Reducing Holiday Stress
The holidays are here and for many of us it is a time of celebration and some sadness. For example, I have a great life, and I miss my deceased parents. They loved the holidays and provided me with my first tastes of Christmas magic. For me, the season accentuates their absence.
Many share bittersweet experiences at the holidays. Perhaps your family is still intact, but your relationship with them is less that you would like. At the holidays, we often remember the better times and regret the situation as it is today. For others, holidays remind us of economic uncertainties. Job security and unemployment are issues that haunt many. For those trying to lose weight or battling an addiction, the holidays can present an especially challenging time. For others, the winter climate in the Northeast can throw us off center. As the daylight hours shorten, seasonal affective disorder brings on moods of sadness even depression.
Here are a few ideas to lighten our experiences at this time of year.
- First, take stock of the situation. What is in your control and what is not? If you get depressed in the cold cloudy days of winter, you can’t change the weather however you could buy a “light box.” Light therapy can help.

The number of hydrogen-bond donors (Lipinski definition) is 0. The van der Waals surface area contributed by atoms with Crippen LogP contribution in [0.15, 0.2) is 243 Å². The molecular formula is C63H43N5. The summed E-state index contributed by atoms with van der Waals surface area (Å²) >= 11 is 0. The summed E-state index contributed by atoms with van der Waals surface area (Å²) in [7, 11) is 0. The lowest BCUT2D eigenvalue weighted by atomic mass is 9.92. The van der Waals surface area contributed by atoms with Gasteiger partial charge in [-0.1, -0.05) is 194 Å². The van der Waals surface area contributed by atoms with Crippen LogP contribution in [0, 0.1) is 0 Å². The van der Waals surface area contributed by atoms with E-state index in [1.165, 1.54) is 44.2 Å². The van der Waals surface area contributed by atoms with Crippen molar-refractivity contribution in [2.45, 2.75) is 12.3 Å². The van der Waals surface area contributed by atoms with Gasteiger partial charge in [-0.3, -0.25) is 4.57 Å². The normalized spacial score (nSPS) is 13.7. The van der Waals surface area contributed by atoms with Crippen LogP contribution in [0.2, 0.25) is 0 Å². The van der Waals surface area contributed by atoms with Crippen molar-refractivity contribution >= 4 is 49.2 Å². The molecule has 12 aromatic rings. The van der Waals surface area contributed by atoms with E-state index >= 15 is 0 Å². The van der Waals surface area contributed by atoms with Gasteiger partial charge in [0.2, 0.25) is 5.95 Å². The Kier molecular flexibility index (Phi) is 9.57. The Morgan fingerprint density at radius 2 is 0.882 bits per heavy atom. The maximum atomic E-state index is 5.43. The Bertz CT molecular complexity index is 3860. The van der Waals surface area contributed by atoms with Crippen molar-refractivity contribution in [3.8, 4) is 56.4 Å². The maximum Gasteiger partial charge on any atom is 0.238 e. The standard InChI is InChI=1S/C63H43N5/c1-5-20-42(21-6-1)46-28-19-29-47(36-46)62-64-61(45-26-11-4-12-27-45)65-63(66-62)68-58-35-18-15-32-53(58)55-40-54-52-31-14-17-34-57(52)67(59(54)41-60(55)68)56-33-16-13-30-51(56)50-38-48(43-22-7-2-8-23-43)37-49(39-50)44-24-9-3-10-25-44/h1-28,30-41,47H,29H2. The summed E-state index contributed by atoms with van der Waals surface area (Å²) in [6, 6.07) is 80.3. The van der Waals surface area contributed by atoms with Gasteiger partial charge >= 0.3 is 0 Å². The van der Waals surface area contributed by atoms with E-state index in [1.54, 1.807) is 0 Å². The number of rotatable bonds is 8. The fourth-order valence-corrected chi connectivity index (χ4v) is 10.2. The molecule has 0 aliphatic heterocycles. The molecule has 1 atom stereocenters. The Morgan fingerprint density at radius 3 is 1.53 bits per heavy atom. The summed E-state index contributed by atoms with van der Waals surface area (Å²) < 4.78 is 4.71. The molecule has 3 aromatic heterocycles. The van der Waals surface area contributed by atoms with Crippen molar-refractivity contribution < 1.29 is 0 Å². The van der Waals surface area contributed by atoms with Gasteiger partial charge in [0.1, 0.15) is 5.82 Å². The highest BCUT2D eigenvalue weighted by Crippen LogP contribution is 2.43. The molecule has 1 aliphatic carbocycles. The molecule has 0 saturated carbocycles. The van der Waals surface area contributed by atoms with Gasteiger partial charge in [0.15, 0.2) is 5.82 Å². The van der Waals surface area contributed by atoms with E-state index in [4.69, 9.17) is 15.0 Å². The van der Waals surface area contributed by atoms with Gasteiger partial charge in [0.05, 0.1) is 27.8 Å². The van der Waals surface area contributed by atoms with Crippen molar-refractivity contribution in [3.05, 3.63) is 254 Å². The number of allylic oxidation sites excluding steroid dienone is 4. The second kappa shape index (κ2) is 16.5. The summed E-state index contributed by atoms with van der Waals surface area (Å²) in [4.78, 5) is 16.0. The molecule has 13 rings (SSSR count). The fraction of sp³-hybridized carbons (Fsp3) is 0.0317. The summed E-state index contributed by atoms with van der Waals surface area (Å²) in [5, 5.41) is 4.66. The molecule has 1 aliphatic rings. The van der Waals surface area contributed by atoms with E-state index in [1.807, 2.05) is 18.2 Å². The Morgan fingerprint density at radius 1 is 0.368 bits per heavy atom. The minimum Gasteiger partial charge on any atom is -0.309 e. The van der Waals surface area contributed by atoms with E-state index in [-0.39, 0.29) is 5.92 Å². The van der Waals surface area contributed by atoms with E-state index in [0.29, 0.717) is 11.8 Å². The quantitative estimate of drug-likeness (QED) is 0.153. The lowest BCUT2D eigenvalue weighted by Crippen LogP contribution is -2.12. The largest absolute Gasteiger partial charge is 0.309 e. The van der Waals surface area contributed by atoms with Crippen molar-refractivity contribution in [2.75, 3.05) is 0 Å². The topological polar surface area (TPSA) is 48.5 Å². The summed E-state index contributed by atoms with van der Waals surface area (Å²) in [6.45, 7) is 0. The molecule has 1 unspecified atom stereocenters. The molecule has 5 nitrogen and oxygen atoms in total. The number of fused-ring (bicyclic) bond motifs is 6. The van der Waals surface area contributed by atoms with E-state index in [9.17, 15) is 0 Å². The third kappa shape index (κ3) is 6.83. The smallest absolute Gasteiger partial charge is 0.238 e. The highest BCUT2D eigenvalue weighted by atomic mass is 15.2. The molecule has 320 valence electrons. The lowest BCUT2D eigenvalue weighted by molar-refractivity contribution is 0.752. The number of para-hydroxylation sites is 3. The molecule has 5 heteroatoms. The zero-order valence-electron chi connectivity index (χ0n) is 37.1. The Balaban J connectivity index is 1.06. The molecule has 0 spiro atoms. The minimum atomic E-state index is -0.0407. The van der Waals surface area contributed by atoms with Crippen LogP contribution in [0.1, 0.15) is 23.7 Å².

- If you’re concerned about your weight or addictions ramping up over the holidays, find a support group or friend with whom you can discuss your concerns. Enroll in a cooking class and learn how to make tasty healthy treats vs. high calorie low nutrient fare.
- As for the family, having realistic expectations of their behavior always helps to keep us grounded during reunions.
- Most importantly, practice self care. If possible, spend time outdoors in nature – in the sunlight would be ideal. Go for walks, exercise, meditate, eat nutrient dense food, and spend time with people who bring joy to your life.
- Laughter is great medicine anytime of the year. And take a few conscious breaths when you are feeling overwhelmed.
- Finally, there is nothing more important for our health than regular periods of rest. Do not short change sleep in order to do more. If you feel tempted to answer some email or watch another TV program at night when you’re exhausted, ask yourself, “how important is it?” Get some rest, go to bed. You’ll wake up with more energy and be happier because you listened to your body and gave it rest.